What separates anarchists, left-libertarians from right-wing libertarians are many ideological and practical disagreements. But perhaps the most serious divide is in the dilemma of how far enough to do away with the political state. Anarchists and left libertarians would say: abolish it. The right-wing, liberals, and conservatives, the political majority of the United States, would allow the State, a “necessary evil” to protect the individuals (we see here clear direct traces of Enlightenment thinkers).
Yet, with a “lean” government, this logic would still lead to a police state. Ideally in a right-wing, anarcho-capitalist utopia (forget about the paradox and contradictions there), with full fettered capitalism and markets that reign in society, the state would rule less, though in its place would rule corporations and individuals, high of holding sections of the economy. Not only that, but a minimal state would simply be one that provides for the defense and enforcer of contracts between economic subjects. The state here is clearly the one marked by simply a shuffling a power. The bureaucracy does not exist, they would say. It does – the only difference is that sections of it are privatized. In reality, there is no simplification of politics.
That the state’s only focus is being the protector and enforcer is thus again reassigning it the roles that anarchism is actually against. Anarcho-capitalists‘ dream cannot be realized for this reason, where laissez faire capitalism appears without a ‘state’, unless they mean one that is privatized. As Murray Bookchin once said, these philosophies are less about liberty and more about property, and should be called “propietarians“. Personally I think it fits, and I will do so from now on.
Police states are actually very ‘lean’, efficient and small. Their sole purpose is to police and discipline their subjects. The neoliberal agenda is thus one that, while gutting social services, proposes the enlargement of the enforcement class – and expanding or privatizing the defense function of the state. The Iraq War was perhaps one of the most adept at that. By the state employing only a fraction of the population, complete control over its subjects is achieved. Partial existence of the state is thus either efficiently directed (modern and outright police state), or inefficient (welfare state of a Scandinavian model). These enforcement agencies and structures, as so far a state goes, have no accountablity of the public, and their monopolization of violence is evident through policies like police militarization (too many a time when its virtually impossible to identify a simply police officer from a military soldier).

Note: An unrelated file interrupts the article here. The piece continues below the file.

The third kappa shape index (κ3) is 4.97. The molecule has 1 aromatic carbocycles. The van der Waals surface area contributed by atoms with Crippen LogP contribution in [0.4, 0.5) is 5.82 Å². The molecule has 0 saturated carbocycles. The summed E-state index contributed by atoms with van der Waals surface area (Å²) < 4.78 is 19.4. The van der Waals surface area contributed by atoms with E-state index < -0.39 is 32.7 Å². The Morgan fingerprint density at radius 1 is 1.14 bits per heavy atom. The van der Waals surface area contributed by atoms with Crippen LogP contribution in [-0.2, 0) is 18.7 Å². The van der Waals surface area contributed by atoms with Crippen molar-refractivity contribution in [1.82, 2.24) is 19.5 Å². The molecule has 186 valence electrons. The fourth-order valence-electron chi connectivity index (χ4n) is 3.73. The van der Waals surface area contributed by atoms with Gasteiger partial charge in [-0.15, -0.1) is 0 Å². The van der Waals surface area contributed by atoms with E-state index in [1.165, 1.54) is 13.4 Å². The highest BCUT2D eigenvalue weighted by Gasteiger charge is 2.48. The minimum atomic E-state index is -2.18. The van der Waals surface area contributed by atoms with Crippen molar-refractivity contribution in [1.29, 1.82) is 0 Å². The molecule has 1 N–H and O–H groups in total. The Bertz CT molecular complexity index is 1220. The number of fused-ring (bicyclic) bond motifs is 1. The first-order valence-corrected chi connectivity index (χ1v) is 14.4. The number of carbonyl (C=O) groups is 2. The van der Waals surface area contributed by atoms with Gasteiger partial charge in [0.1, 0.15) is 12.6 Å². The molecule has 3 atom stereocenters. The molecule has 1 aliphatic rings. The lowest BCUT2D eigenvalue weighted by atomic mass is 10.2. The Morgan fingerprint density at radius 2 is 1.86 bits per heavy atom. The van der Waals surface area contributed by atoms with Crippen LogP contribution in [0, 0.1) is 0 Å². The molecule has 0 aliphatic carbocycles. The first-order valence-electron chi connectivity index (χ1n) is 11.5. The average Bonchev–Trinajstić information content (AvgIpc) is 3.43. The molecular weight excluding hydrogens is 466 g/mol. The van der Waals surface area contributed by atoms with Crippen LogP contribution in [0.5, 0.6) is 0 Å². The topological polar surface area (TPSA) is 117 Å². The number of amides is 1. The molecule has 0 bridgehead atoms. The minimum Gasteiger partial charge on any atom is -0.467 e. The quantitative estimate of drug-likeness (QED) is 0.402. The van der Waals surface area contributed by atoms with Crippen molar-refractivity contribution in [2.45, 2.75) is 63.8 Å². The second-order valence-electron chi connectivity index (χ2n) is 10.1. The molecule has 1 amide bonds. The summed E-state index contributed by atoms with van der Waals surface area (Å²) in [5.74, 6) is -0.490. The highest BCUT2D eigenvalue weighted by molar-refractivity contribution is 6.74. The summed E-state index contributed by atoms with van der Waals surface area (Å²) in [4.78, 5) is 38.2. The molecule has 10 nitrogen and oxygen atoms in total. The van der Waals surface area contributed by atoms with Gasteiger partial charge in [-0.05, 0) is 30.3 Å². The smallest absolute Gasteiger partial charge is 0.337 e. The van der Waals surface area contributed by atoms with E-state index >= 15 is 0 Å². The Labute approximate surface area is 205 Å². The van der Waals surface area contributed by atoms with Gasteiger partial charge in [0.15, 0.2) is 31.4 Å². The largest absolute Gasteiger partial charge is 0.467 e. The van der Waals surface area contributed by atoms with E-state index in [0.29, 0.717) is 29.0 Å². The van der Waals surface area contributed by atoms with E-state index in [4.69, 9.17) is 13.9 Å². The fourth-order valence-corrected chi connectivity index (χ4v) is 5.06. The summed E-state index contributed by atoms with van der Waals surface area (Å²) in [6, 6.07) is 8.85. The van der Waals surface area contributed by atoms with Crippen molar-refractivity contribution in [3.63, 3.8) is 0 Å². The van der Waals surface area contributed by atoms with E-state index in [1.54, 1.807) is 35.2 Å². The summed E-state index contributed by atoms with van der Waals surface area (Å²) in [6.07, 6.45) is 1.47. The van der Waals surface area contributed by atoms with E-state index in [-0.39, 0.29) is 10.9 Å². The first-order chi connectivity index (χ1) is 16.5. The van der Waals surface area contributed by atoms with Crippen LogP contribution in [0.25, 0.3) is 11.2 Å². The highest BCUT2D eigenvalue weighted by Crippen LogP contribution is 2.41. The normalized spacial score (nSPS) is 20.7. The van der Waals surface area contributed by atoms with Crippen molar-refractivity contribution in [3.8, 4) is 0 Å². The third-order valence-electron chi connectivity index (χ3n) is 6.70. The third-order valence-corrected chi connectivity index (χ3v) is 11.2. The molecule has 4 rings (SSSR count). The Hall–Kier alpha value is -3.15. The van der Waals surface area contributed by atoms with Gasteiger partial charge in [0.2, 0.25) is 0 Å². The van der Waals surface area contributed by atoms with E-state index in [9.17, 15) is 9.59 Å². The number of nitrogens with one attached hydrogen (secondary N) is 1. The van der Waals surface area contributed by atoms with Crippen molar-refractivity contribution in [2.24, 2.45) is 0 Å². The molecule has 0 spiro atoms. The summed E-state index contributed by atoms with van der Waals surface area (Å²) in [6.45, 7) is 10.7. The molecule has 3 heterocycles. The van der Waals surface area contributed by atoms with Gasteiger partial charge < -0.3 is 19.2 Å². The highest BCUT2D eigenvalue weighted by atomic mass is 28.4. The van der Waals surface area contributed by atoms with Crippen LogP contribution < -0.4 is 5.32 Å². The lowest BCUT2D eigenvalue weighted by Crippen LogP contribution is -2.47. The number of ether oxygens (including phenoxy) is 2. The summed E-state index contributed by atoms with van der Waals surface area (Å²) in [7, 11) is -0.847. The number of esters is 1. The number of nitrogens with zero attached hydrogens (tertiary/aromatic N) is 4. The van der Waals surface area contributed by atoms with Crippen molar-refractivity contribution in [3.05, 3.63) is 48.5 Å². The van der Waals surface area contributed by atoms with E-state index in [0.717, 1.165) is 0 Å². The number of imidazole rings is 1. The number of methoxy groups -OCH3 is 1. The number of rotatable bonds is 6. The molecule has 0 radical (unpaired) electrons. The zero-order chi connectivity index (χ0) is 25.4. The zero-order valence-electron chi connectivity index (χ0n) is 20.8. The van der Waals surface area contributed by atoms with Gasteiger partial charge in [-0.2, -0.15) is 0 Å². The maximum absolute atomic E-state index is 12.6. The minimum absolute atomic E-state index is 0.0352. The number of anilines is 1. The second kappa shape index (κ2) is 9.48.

A dystopia characterization is the movie Elysium for example. Its not a great movie, and its political intricacies are sort of confusing (I suppose the world itself is one huge working class?). Yet, the government is not present at all in the world, except for a robot police force that is made by the people themselves. Obviously, there are no welfare programs, so people are on their own. The lean government exists only to protect the business class (we assume?), and that’s that.
Anarcho-capitalists do a disservice by claiming a philosophy that advocates for the elimination of domination in every form, they obviously don’t. The right-wing claim that the police state is a necessary evil is an inherent contradiction by allowing this domination to exist. It is an evil that should not exist, and this can be solved by dissolving the political state completely.